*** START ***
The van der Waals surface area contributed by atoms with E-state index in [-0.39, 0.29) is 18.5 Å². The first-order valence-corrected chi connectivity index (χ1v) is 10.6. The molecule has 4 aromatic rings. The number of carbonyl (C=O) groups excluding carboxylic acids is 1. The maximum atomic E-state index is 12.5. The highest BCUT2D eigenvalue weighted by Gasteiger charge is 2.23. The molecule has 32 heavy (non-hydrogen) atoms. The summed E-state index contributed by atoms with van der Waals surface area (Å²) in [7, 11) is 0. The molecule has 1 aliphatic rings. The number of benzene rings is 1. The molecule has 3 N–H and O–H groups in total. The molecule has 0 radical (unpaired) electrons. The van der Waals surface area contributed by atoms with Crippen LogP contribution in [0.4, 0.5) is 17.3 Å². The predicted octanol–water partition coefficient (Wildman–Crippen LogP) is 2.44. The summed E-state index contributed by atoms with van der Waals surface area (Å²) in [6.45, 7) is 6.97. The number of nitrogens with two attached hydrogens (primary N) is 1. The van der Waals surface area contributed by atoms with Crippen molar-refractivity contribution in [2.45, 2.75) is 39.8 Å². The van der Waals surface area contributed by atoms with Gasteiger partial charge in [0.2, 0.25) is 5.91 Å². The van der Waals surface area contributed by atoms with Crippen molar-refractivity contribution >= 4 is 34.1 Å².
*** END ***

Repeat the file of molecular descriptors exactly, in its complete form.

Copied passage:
The van der Waals surface area contributed by atoms with E-state index in [-0.39, 0.29) is 18.5 Å². The first-order valence-corrected chi connectivity index (χ1v) is 10.6. The molecule has 4 aromatic rings. The number of carbonyl (C=O) groups excluding carboxylic acids is 1. The maximum atomic E-state index is 12.5. The highest BCUT2D eigenvalue weighted by Gasteiger charge is 2.23. The molecule has 32 heavy (non-hydrogen) atoms. The summed E-state index contributed by atoms with van der Waals surface area (Å²) in [7, 11) is 0. The molecule has 1 aliphatic rings. The number of benzene rings is 1. The molecule has 3 N–H and O–H groups in total. The molecule has 0 radical (unpaired) electrons. The van der Waals surface area contributed by atoms with Crippen LogP contribution in [0.4, 0.5) is 17.3 Å². The predicted octanol–water partition coefficient (Wildman–Crippen LogP) is 2.44. The summed E-state index contributed by atoms with van der Waals surface area (Å²) in [6.45, 7) is 6.97. The number of nitrogens with two attached hydrogens (primary N) is 1. The van der Waals surface area contributed by atoms with Crippen molar-refractivity contribution in [2.45, 2.75) is 39.8 Å². The van der Waals surface area contributed by atoms with Gasteiger partial charge in [0.2, 0.25) is 5.91 Å². The van der Waals surface area contributed by atoms with Crippen molar-refractivity contribution >= 4 is 34.1 Å².